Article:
That measure does not currently exist on the public sector side, most notably in Whitehall civil service "codes of practice", which are often found wanting. It is, however, much easier to hide in the London fog of telephone number expenses. Such luxury Wales does not have.

Some process of checks and balance needs to be devised on the public sector side and it has to be a 'one message' document. You need to decide who is in charge and get a political remit for that rule book. Those rules may not need to be financially specific but they do need to be measured against a scale of expected return.

The risk to a government minister is political embarrassment, which is a transitory issue in the political world. On the investor side of such arrangements, both the professional staff and directors are open to ethical uncertainty. In the extreme a risk of prosecution for corruption and fraud. This amplifies investment risk. Business also needs to know the rules. The events in IBW may have resulted in publication of a few unwarranted expense claims, but has also exposed an immature constitutional arrangement in Wales. Other nations in the EU vary by culture, but all can provide business with a robust expectation.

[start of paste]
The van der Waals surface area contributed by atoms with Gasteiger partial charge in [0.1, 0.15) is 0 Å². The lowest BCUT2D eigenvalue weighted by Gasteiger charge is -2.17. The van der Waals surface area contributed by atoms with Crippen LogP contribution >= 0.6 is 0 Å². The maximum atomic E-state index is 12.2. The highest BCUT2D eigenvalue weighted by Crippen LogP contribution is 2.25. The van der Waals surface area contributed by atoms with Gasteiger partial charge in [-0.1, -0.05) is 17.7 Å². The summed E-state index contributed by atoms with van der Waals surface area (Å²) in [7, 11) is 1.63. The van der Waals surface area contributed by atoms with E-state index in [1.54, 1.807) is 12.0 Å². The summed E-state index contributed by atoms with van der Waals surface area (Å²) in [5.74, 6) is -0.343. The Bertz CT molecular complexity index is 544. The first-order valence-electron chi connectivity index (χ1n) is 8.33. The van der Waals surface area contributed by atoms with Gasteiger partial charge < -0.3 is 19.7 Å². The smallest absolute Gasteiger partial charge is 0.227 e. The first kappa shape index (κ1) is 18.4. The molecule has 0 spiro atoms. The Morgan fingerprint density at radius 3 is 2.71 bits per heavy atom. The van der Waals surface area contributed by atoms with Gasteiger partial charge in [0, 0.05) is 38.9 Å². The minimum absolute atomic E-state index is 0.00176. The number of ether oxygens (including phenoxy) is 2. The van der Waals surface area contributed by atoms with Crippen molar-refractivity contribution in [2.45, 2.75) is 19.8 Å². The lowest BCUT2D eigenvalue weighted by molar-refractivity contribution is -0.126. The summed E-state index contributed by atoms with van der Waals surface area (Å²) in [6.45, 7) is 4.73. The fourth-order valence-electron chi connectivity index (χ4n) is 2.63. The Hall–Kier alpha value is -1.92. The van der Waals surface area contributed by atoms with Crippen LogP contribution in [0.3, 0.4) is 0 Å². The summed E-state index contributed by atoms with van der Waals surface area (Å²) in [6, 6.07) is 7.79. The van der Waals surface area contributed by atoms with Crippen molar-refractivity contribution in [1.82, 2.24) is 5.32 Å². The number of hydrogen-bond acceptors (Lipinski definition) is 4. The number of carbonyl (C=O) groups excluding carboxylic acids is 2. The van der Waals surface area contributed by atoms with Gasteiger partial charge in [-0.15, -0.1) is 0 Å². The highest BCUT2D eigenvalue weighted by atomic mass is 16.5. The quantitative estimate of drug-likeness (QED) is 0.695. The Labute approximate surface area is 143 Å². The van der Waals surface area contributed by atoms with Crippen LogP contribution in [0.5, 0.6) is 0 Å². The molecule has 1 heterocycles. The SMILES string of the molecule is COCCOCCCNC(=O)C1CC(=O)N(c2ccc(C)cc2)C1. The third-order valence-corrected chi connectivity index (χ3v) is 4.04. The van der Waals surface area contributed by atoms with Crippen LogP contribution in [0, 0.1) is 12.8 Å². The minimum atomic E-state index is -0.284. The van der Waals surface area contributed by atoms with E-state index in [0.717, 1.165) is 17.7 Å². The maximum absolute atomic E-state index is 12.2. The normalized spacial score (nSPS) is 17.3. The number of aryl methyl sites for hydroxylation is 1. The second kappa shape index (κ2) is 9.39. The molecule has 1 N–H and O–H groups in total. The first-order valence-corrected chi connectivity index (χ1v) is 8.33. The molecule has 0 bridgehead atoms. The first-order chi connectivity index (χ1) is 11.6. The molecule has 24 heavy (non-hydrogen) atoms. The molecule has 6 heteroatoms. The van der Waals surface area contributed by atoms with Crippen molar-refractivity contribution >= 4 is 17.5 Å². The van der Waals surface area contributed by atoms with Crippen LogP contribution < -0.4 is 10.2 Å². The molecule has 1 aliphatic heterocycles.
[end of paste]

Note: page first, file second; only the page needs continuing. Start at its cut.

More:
Final point. You send the HMRC inspector to the chip shop for lunch (it appears compulsory for VAT returns) but that might not be suitable when the IBW rep needs to meet with the law firm you are flying in, and paying by the hour. If a civil servant does not know what flight he can book to attend, what confidence and authority can he/she bring into the boardroom of an investor ? If the Irish donate the best hotel in Dublin to secure a deal, do you expect the Welsh competitor to turn up with a bag of sandwiches and a flask of tea ?

Anonymous said...

Good post John. This business has been going on for years and at last, the Government is taking a more honest and facts-based approach to this whole area of economic regeneration. I'm also impressed by IWJ because every AM (and MP and councillor) likes to see their picture opening a new factory which employs 200 staff. IWJ has effectively said that he won't do this, or rather it's less likely to happen as the whole focus of economic development is shifting. Yes, politician turns down chance for photo op shock! What IWJ wants to see is hundreds of SMEs and sole traders employing one or two more members of staff ... and that won't get him pictures in papers.

The case of the non-German speaking staff is amazing. It's almost Monty Python. Though, of hearing and experiencing the Britisher attitude of so many in the WAG civil service it doesn't surprise me either ... I mean, all these people, Welshies, Germans, foreigners can speak English, right?

At last Plaid are moving to deliver on their long-term economic objectives which is to have the government defend, support and nurture businesses already in Wales. If that means one day of mildly bad press, then so be it. Welsh business, large and especially, small, will be at their advantage in the long term.